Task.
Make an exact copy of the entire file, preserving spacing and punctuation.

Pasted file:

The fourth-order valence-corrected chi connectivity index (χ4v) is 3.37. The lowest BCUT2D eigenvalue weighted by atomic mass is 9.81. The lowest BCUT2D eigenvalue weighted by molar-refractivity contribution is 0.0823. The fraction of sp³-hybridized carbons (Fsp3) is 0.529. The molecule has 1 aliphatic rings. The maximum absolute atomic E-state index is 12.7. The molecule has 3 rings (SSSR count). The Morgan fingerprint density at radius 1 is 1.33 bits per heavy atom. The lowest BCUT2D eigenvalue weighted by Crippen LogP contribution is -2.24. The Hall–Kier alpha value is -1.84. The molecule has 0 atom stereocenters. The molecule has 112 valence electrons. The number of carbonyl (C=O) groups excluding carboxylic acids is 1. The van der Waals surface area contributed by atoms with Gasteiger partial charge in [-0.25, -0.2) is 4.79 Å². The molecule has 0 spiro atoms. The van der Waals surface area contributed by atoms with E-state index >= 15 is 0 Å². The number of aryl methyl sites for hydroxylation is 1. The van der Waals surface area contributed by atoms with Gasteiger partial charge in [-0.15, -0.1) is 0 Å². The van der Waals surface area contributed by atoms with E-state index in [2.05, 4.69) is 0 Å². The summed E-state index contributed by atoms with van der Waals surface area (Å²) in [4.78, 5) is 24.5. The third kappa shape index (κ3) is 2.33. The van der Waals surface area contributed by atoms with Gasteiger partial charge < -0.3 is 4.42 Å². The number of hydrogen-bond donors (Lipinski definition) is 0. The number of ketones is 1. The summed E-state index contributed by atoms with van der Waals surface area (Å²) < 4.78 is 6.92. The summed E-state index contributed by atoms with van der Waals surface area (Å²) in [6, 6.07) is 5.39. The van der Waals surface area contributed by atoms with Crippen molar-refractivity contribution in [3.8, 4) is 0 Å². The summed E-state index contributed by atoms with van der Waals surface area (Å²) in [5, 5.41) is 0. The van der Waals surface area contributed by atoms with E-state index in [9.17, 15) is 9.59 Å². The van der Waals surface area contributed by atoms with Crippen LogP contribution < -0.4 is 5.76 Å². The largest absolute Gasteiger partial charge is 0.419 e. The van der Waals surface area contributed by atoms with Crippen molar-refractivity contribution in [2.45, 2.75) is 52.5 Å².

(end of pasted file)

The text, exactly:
The fourth-order valence-corrected chi connectivity index (χ4v) is 3.37. The lowest BCUT2D eigenvalue weighted by atomic mass is 9.81. The lowest BCUT2D eigenvalue weighted by molar-refractivity contribution is 0.0823. The fraction of sp³-hybridized carbons (Fsp3) is 0.529. The molecule has 1 aliphatic rings. The maximum absolute atomic E-state index is 12.7. The molecule has 3 rings (SSSR count). The Morgan fingerprint density at radius 1 is 1.33 bits per heavy atom. The lowest BCUT2D eigenvalue weighted by Crippen LogP contribution is -2.24. The Hall–Kier alpha value is -1.84. The molecule has 0 atom stereocenters. The molecule has 112 valence electrons. The number of carbonyl (C=O) groups excluding carboxylic acids is 1. The van der Waals surface area contributed by atoms with Gasteiger partial charge in [-0.25, -0.2) is 4.79 Å². The molecule has 0 spiro atoms. The van der Waals surface area contributed by atoms with E-state index >= 15 is 0 Å². The number of aryl methyl sites for hydroxylation is 1. The van der Waals surface area contributed by atoms with Gasteiger partial charge in [-0.15, -0.1) is 0 Å². The van der Waals surface area contributed by atoms with E-state index in [2.05, 4.69) is 0 Å². The summed E-state index contributed by atoms with van der Waals surface area (Å²) in [4.78, 5) is 24.5. The third kappa shape index (κ3) is 2.33. The van der Waals surface area contributed by atoms with Gasteiger partial charge < -0.3 is 4.42 Å². The number of hydrogen-bond donors (Lipinski definition) is 0. The number of ketones is 1. The summed E-state index contributed by atoms with van der Waals surface area (Å²) < 4.78 is 6.92. The summed E-state index contributed by atoms with van der Waals surface area (Å²) in [6, 6.07) is 5.39. The van der Waals surface area contributed by atoms with Crippen molar-refractivity contribution in [3.8, 4) is 0 Å². The summed E-state index contributed by atoms with van der Waals surface area (Å²) in [5, 5.41) is 0. The van der Waals surface area contributed by atoms with E-state index in [9.17, 15) is 9.59 Å². The van der Waals surface area contributed by atoms with Crippen LogP contribution < -0.4 is 5.76 Å². The largest absolute Gasteiger partial charge is 0.419 e. The van der Waals surface area contributed by atoms with Crippen molar-refractivity contribution in [2.45, 2.75) is 52.5 Å².